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Gloria Bell, Richard Rohr, the Enneagram, and the Innate Spirituality of Cinema

“Anyone who does not love does not know God, because God is love.”

I’m a nine on the enneagram. This means I value keeping the peace above all else, even to a fault, and that I can be prone to laziness. All true. I was reading recently about the spiritual component of the enneagram and, as has happened many times as I read about type nines, I came across a description of our nature that rung profoundly true. The Enneagram Institute’s website puts it this way: “They are typically ‘spiritual seekers’ who have a great yearning for connection with the cosmos…” Similarly, Ian Cron, co-author of The Road Back to You, explained on an episode of the Liturgists podcast that nine is “the most naturally spiritual number on the enneagram.”

I’m very sensitive to over-spiritualization; I’ve come to learn that the use of “churchy” language is largely for the sake of outward appearances, and it drives me nuts. At the same time, I do find many things to be spiritual that I was never taught about in church. I’ve always had this indistinct feeling that certain things I’ve always thought of as secular are actually sacred. A particularly moving novel or film, an intentionally-prepared meal, a connection with an old friend—somehow these things are of God. But I also have felt a little bit crazy for thinking this way.

Wait a Minute, God is Love?

I remember reading in 1 John in the Bible when I was a kid about how “God is love.” It says it a couple of different times. I always thought that was a weird way to put it.

In the book The Divine Dance, writers Richard Rohr and Mike Morrell paint a picture of God that I found at once startling and beautiful and strangely familiar. In their discussion of the theology of the trinity, they argue for a definition of God and his love that encompasses everything:

…everything is holy, for those who have learned how to see…This triune God allows you, impels you, to live easily with God everywhere and all the time: in the budding of a plant, the smile of a gardener, the excitement of a teenage boy over his new girlfriend, the tireless determination of a research scientist, the pride of a mechanic over his hidden work under the hood, the loving nuzzling of horses, the tenderness with which eagles feed their chicks, and the downward flow of every mountain stream.

This takes the idea that “God is love” to another level. If this description of God is true, if God really is at work in everything love-filled—in relationships, in nature—then maybe I’m not crazy after all for experiencing “secular” things in this world as sacred. What if God is at work in art, too?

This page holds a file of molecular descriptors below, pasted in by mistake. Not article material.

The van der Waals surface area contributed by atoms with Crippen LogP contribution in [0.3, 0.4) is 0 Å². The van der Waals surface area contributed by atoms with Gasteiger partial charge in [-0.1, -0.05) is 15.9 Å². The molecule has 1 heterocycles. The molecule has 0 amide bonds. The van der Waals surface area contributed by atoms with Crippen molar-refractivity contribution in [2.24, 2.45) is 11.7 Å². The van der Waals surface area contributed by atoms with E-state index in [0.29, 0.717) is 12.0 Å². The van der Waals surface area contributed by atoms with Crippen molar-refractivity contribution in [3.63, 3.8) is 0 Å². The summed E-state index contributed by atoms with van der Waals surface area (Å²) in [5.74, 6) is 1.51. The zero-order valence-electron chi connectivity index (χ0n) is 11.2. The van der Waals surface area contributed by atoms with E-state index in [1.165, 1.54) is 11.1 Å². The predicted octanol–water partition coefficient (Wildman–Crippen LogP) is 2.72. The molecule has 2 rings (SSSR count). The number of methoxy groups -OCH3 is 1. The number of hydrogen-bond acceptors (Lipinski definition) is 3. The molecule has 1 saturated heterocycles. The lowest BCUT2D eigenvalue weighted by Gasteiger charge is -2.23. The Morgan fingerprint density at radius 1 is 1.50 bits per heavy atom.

A Night at the Movies

Chilean director Sebastián Lelio’s newest film Gloria Bell tells the story of the title character, played transcendently by Julianne Moore, as she navigates love, work and family relationships in her 50s. She sings along to pop ballads in her car, does her best to relate to her adult children, finds common ground with people dealing with divorce, contemplates her own mortality, struggles to keep a stray cat out of her home, and dances every chance she gets.

Sitting in the theater with Gloria Bell, I got that spiritual feeling. Afterward, I tried to figure out why, and I think the answer is that the movie is brimming with love for its central character, a type of character who doesn’t typically get a lot of love in the movies. On its surface, many would not consider this type of story interesting or exciting enough for the big screen, but this movie takes a long, close look at one woman’s life and says, “This experience is important.” To the very final frame, it truly celebrates her existence. It makes you fall in love with Gloria Bell, and in so doing, gives a new appreciation for people in her station of life. It makes you love Gloria because she is worthy of love.

The movies make me feel love for characters more readily and deeply than any other art form, and I don’t think I’m alone in this. Movies can be uniquely emotive, and they are also really good at communicating worldview. If artists have a responsibility to push back darkness (as I’ve discussed before), then maybe the best, or most important, movies are the ones that make you feel love for your fellow man and woman. And, if God truly is love, then maybe I’m not crazy for finding cinema to be a spiritual experience.

Andrew Sweatman

Andrew Sweatman

Andrew is a writer, podcaster, and film lover who wants to help people think critically about movies. He lives in central Arkansas with his wife Allison and two children, Rosie & Beau. Find him on Twitter and Instagram: @ArthouseGarage.

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